Spooky Halloween Regulations

Halloween costumes GettyImages-1166217450

Halloween is this week. That means costumes, spooky decorations, trick-or-treating, and pumpkin spice everything. The 185,434-page Code of Federal Regulations and its cousin, the United States Code, contain several rules to keep everything safe and tidy. Here are a few examples:

  • 16 CFR § 240.7 – As part of the 1936 Robinson-Patman Act, which is intended to prevent anti-competitive business practices, this antitrust regulation covers, among other things, manufacturers’ attempts to manipulate retailers’ product placement. This can include seasonally themed packaging for Halloween candy, special placement on aisle endcaps, and other promotional  considerations. 
  • 21 CFR § 73.2995 – This covers reflective or glow-in-the-dark makeup for Halloween costumes. It may not contain more than 10 percent by weight luminescent zinc sulfide. It also must be “intended for use only on limited, infrequent occasions, e.g., Halloween, and not for regular or daily use.”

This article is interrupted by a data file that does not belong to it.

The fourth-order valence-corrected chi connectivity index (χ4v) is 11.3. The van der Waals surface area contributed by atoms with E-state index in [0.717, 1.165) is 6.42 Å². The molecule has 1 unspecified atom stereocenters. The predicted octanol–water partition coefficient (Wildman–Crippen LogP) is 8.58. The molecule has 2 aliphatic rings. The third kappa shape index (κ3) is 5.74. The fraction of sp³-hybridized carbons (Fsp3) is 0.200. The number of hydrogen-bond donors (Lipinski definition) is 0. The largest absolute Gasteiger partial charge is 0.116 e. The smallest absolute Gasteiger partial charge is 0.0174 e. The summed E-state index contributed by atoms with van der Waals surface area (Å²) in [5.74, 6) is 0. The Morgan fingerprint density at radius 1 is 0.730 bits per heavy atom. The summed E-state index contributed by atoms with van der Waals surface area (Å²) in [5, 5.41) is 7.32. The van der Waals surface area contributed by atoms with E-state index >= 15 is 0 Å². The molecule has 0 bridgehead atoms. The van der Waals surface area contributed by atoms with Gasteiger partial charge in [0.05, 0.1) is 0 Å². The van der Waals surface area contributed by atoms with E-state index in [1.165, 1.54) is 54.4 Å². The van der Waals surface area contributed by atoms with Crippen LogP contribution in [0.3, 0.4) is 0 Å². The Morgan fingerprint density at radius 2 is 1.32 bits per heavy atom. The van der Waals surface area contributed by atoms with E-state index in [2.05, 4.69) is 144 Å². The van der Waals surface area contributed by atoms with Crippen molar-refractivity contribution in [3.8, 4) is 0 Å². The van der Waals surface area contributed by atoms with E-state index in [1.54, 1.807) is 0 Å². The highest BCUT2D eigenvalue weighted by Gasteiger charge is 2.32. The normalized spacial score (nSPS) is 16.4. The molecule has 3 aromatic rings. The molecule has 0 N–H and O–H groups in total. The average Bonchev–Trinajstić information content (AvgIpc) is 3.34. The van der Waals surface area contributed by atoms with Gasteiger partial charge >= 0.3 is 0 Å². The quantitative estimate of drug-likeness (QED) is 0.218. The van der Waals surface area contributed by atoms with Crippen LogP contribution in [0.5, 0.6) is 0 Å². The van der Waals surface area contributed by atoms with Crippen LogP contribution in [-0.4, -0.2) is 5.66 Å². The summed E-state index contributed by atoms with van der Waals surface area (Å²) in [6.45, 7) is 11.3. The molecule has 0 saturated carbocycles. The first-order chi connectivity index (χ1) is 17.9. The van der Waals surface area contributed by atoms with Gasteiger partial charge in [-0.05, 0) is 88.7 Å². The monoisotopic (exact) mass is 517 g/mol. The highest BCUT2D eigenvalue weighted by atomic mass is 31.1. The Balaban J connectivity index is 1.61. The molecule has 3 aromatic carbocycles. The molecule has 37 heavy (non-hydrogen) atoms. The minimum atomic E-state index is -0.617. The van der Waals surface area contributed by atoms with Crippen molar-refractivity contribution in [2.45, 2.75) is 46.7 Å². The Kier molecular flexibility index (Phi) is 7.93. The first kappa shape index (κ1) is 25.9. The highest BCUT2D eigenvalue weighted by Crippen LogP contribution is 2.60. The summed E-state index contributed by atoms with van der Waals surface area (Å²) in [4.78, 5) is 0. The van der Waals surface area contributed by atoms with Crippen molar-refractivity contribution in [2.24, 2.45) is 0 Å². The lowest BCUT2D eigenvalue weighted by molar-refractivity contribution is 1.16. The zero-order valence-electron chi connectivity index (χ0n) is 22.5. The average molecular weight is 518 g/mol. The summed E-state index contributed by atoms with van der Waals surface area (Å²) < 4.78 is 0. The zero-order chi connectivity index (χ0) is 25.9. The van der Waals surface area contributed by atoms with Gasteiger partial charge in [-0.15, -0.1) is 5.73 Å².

• 16 CFR § 1610.1 – Flammability testing for costumes. It specifically exempts hats, gloves, footwear, and interlining fabrics. 
  • 10 USC, Subtitle A, Part II, Chapter 45, Sections 771 and 772 specify that only USPS letter carriers may wear the official uniform. It is illegal to wear one for a Halloween costume. A 1970 court case,  Schact v. United States, carved out an exemption for “theatrical purposes.” Congress, operating on a slight lag, in 1990 changed Section 772 of the statute law to reflect the Court’s decision. There remains no Halloween costume exemption, so anyone dressing as Newman from “Seinfeld” does so at their own risk. For more on this regulation, see Mike Chase’s excellent new book, How to Become a Federal Criminal, pp. 16-21. 
  • 40 CFR § 180.34 – Pesticide residue requirements for pumpkins. 
  • The FDA has labeling requirements for canned pumpkins

Countless other regulations maintain order during the rest of the year. For more on the size of the regulatory state, see Wayne Crews’s Ten Thousand Commandments 2019: An Annual Snapshot of the Federal Regulatory State.